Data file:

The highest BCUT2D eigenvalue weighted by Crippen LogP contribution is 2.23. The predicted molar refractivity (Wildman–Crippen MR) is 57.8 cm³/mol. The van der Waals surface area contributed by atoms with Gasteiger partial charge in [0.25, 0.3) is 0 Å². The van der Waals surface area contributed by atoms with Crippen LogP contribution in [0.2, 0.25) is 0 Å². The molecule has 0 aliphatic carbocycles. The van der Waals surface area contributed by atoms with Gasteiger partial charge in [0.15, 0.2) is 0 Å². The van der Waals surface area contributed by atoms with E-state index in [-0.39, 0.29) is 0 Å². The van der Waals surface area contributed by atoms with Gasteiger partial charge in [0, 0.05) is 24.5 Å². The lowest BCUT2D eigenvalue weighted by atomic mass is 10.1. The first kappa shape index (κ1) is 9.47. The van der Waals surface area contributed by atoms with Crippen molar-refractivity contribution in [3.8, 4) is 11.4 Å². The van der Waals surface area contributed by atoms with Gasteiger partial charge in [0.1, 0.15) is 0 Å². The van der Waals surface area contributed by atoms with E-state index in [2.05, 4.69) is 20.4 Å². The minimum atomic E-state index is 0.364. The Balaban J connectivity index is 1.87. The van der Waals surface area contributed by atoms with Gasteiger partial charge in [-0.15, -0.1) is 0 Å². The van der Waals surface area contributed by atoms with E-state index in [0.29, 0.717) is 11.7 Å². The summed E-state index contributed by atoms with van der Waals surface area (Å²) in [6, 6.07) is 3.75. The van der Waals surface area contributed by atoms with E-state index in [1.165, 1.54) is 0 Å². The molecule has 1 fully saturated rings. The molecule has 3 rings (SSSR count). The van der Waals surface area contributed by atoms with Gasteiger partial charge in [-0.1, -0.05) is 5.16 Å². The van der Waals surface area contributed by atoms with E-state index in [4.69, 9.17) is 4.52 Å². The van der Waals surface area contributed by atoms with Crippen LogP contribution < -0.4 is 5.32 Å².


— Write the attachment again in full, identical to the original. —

The highest BCUT2D eigenvalue weighted by Crippen LogP contribution is 2.23. The predicted molar refractivity (Wildman–Crippen MR) is 57.8 cm³/mol. The van der Waals surface area contributed by atoms with Gasteiger partial charge in [0.25, 0.3) is 0 Å². The van der Waals surface area contributed by atoms with Crippen LogP contribution in [0.2, 0.25) is 0 Å². The molecule has 0 aliphatic carbocycles. The van der Waals surface area contributed by atoms with Gasteiger partial charge in [0.15, 0.2) is 0 Å². The van der Waals surface area contributed by atoms with E-state index in [-0.39, 0.29) is 0 Å². The van der Waals surface area contributed by atoms with Gasteiger partial charge in [0, 0.05) is 24.5 Å². The lowest BCUT2D eigenvalue weighted by atomic mass is 10.1. The first kappa shape index (κ1) is 9.47. The van der Waals surface area contributed by atoms with Crippen molar-refractivity contribution in [3.8, 4) is 11.4 Å². The van der Waals surface area contributed by atoms with Gasteiger partial charge in [0.1, 0.15) is 0 Å². The van der Waals surface area contributed by atoms with E-state index in [2.05, 4.69) is 20.4 Å². The minimum atomic E-state index is 0.364. The Balaban J connectivity index is 1.87. The van der Waals surface area contributed by atoms with Gasteiger partial charge in [-0.15, -0.1) is 0 Å². The van der Waals surface area contributed by atoms with E-state index in [0.29, 0.717) is 11.7 Å². The summed E-state index contributed by atoms with van der Waals surface area (Å²) in [6, 6.07) is 3.75. The van der Waals surface area contributed by atoms with E-state index in [1.165, 1.54) is 0 Å². The molecule has 1 fully saturated rings. The molecule has 3 rings (SSSR count). The van der Waals surface area contributed by atoms with Gasteiger partial charge in [-0.1, -0.05) is 5.16 Å². The van der Waals surface area contributed by atoms with E-state index in [4.69, 9.17) is 4.52 Å². The van der Waals surface area contributed by atoms with Crippen LogP contribution < -0.4 is 5.32 Å².